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From David Pollak <>
Subject Re: Further analysis of the GC issue
Date Wed, 25 Nov 2009 17:35:30 GMT

I'll have to look into how the code is currently implemented.  The original
design called for a message to hang out for quite a while (not be reloaded
from RDBMS for each user) and lazily render different pieces of itself.  Put
another way, for each message, no matter where it's viewed in the system,
there should be a single, cached instance of the message that contains the
rendered Textile markup, etc.

Put another way, a message that appears in 300 timelines should be the same
message instance and should have its complex values calculated once.  Sure,
if you go back and look at a message that's a week old, it'll have fallen
out of memory and need to be re-rendered, but in the normal case, a message
that's viewed by 300 people as part of their timeline or the public timeline
should only be materialized/rendered once.

Can you point me to a place (maybe even a VM Ware instance) where I can
reproduce your tests?  I'd love to cycle on making 23GB -> 100MB (1/300th
the size).



On Wed, Nov 25, 2009 at 9:14 AM, Markus Kohler <>wrote:

> Hi all,
> the Garbage Collector issue I was talking about is reproducible.
> I've uploaded an annotated GC graph to
> I think the "LOGON" phase where I logon all the 300 users looks ok (given
> that probably textile formatting is involved) but the phase where just one
> user sends one message is certainly not looking good.
> I took the profiler and the result is a bit shocking. For that one message,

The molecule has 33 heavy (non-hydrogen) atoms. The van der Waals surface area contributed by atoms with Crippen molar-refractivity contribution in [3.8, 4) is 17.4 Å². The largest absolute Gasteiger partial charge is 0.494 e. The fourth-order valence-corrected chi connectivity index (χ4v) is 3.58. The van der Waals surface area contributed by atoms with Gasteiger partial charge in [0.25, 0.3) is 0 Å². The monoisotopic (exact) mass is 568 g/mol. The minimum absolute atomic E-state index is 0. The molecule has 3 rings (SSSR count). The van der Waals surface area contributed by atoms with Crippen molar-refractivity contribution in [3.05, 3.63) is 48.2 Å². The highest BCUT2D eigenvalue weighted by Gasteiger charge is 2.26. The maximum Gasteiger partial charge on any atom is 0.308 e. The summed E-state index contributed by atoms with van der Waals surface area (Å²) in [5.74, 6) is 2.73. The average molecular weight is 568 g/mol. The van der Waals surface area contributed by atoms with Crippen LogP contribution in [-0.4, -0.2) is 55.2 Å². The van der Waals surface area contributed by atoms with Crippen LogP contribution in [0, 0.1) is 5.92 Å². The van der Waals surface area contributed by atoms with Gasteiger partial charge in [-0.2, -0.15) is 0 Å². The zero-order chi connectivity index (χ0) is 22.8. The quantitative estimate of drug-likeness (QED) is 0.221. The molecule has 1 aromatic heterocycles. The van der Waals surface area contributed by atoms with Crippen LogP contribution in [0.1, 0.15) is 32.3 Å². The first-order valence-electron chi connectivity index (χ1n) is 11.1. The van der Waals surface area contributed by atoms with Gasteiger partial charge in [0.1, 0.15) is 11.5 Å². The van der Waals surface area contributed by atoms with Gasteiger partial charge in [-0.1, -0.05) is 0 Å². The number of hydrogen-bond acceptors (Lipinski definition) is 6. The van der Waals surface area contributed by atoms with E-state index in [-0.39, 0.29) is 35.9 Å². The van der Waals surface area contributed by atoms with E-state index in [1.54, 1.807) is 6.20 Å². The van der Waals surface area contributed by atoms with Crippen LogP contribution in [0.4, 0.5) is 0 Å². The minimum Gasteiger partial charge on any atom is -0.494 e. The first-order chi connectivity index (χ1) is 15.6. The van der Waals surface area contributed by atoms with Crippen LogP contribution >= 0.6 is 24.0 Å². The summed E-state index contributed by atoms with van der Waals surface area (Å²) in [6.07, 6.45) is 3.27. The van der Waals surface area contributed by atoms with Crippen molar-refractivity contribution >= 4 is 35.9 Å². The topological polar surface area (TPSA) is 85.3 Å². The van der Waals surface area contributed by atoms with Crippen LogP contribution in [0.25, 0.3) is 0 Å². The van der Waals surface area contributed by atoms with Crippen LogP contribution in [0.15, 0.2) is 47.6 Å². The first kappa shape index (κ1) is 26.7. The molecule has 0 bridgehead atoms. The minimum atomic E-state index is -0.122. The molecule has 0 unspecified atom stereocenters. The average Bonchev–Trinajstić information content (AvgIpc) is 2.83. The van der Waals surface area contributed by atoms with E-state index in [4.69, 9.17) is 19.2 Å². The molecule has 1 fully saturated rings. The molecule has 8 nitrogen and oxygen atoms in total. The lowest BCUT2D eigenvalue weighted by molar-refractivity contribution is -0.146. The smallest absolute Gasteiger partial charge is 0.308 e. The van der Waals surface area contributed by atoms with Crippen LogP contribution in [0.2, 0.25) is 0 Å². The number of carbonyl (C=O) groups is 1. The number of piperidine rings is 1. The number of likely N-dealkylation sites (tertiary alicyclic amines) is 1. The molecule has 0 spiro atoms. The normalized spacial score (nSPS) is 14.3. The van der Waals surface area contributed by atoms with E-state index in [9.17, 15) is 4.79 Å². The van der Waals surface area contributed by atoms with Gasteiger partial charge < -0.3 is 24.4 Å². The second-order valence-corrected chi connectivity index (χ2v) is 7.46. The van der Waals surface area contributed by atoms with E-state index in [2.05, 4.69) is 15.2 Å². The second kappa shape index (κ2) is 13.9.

> 881.000.000 objects weighting  23,2 Gbyte where allocated (and reclaimed
> afterwards). My former record was 2Gbyte ;-)
> Fortunately I have a theory what happens, without looking into the
> code,yet,
> so take it with a grain of salt. It seems that the public time line for all
> users is re-rendered, because 99% of the allocations come
> from org.apache.esme.comet.PublicTimeline.render(). I guess all the actors
> for all the users are sitting there, not knowing that the user has closed
> the browser, because the user session has not yet expired.
> I wonder how we get around this with a real "push" model. If the browser
> would ask for updates this rendering could be done lazily. Or can we "ping"
> the browser and check whether it responds?
> On the other side. It should also not be necessary the re-render the
> message
> again and again because the result will be the same.
> I will send Richard some attachments. Not sure whether you will need them,
> they look very similar to the ones we already have.
> BTW, we should definitely check the use
> of scala.xml.XML$.loadString(java.lang.String)
> It's creating a new Parser each time, which is a bit costly because it
> allocates a new Buffer each time and also hits the disk, when searching for
> the name of the Java class.
> Greetings,
> Markus
> "The best way to predict the future is to invent it" -- Alan Kay

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